The conventional and CNC threading machines employ wedge actuated tool holders to position the tools at the correct radial position throughout the cut length. At the end of the threading stroke, the tools are “collapsed" completely out of the thread, the spindle housing returns to its home position and the tool blocks return to their start positions. On conventional machines, all of the cutting tools move simultaneously and their total radial stroke is determined by the length and angle of their actuating wedges. Conventional threaders employ uni-directional wedges to perform taper turn and thread operations for standard, pipe end geometries as are found on API, ASTM, BS, DIN and JIS product types.

CNC threading machines use two sets of wedges that are bi-directional and are servomotor and ballscrew driven. These bi-directional wedges permit complete, pipe-end finishing (face, chamfer, ream, turn and thread) in a single chucking. Bi-directional wedges also enable the CNC threader to generate the seal surfaces found on most premium joints in the market today. Servo actuation of the X and Z axes permits “multiple pass" capability so that an unlimited number of threading passes can be made on the machine. Progressive, deeper, threading passes reduce productivity but make possible the complete, automatic machining of difficult end geometries and high strength materials such as 13CR, P-110 and V-150. Multi-pass threading reduces tool and chip loading, increases tool life and improves product taper and stand-off characteristics.

As stated above, all of the tool blocks move simultaneously on conventional threaders. Due to the bi-directional wedges found on the CNC machines, these tools are positioned in sets. A matched set of three (3) chasers is mounted on different tool blocks than the face, chamfer and ream tools. The chasers are generating threads while the remaining tooling is not in contact with the workpiece. Similarly, when the face, chamfer and ream tooling is cutting, the chasers are positioned away from the pipe.

Lastly, the precise digital control of the CNC, through the servo-ballscrew actuator, allows for a deburring option in either standard or premium joint threading sequences. The deburr move reduces the burr on the starting thread to approximately 0.05mm.

Advances in control technology are initiating the move away from the canned capabilities of PLC's and CNC's to industrial hardened laptop computers and WindowsÔbased operating systems. As open architecture options become more cost effective, machine tool builders will be able to maximize machine controls by equipping them with specific use hardware and software for their exact application. This will allow for further integration of individual machining stations onto LAN's or WAN's that are controlled by a host computer.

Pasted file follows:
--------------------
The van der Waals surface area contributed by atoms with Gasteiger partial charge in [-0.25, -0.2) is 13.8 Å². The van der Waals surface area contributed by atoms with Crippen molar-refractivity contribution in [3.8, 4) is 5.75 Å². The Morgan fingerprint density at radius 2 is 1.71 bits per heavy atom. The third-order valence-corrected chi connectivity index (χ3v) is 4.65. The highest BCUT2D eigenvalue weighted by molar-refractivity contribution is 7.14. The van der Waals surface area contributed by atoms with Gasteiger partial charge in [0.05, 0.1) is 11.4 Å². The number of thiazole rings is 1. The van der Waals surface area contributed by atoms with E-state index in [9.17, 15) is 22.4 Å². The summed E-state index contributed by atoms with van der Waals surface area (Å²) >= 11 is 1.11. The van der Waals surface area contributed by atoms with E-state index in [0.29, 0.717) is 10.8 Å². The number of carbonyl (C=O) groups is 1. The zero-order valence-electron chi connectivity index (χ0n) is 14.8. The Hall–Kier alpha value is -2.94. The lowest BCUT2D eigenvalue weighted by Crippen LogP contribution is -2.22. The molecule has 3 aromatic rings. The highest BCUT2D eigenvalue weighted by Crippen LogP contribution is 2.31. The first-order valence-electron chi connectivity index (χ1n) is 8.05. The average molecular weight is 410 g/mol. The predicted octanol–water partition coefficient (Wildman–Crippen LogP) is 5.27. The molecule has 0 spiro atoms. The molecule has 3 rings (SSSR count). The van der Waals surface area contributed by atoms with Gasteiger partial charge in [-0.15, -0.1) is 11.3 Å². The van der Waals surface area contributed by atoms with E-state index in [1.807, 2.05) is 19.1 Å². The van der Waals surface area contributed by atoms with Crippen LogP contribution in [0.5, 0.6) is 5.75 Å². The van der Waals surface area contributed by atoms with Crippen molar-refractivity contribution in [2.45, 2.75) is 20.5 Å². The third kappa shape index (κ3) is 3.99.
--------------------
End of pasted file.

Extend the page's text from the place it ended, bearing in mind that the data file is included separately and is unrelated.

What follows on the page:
During the evolution of threading and end-finishing machinery into the ultra fast, flexible and dimensionally stable machines of today, control systems have undergone a similar transformation change. Today's equipment utilizes components that would have been unheard of a few years ago. Man machine interface (MMI) software allows the modern machine operator to precisely control each element of the production cycle. From the speed of incoming raw material transfer to final spindle speed and feed rate of the completed work piece the operator is in complete control. We are truly in the midst of the information age. The use of MMI software offers date acquisition capabilities that can provide tracking of a product's quality, certifiable documentation of a machine's calibration and rate of production details to the second.

The current approach to machine set up and operation provides simple menu driven selections for product type, element configuration and material choices. CNC part programming is accomplished using parametric programming techniques. With this advanced method of programming, the logic and structure of the base program is maintained throughout all product size and configurations. The selection of a product size and type loads specific variables into the controller's memory registers. The parametric program accesses these variables during the execution of the production cycle insuring that each step of the program is identical for all size and type product. Using this method of programming, additions to the part library require only the generation of the unique variables that describe the product. The logic programming does not require modification.

Today's threading and end-finishing machines are vastly more flexible and more productive than machines of a few years ago. Continued advances in machine, control and inspection technologies may well lead to the unmanned, end finishing facilities of tommorow.

Paul Znidar is an engineer and is the International Sales Manager at PMC Industries, Inc., 29100 Lakeland Blvd., Wickliffe, Ohio USA 44092. PMC is a full-line manufacturer of pipe and coupling finishing equipment, gages and inspection instruments.

For more information please contact:
PMC Industries, Inc
Paul Znidar
Tel. 440-943-3300
Fax. 440-944-1974
WEB Site.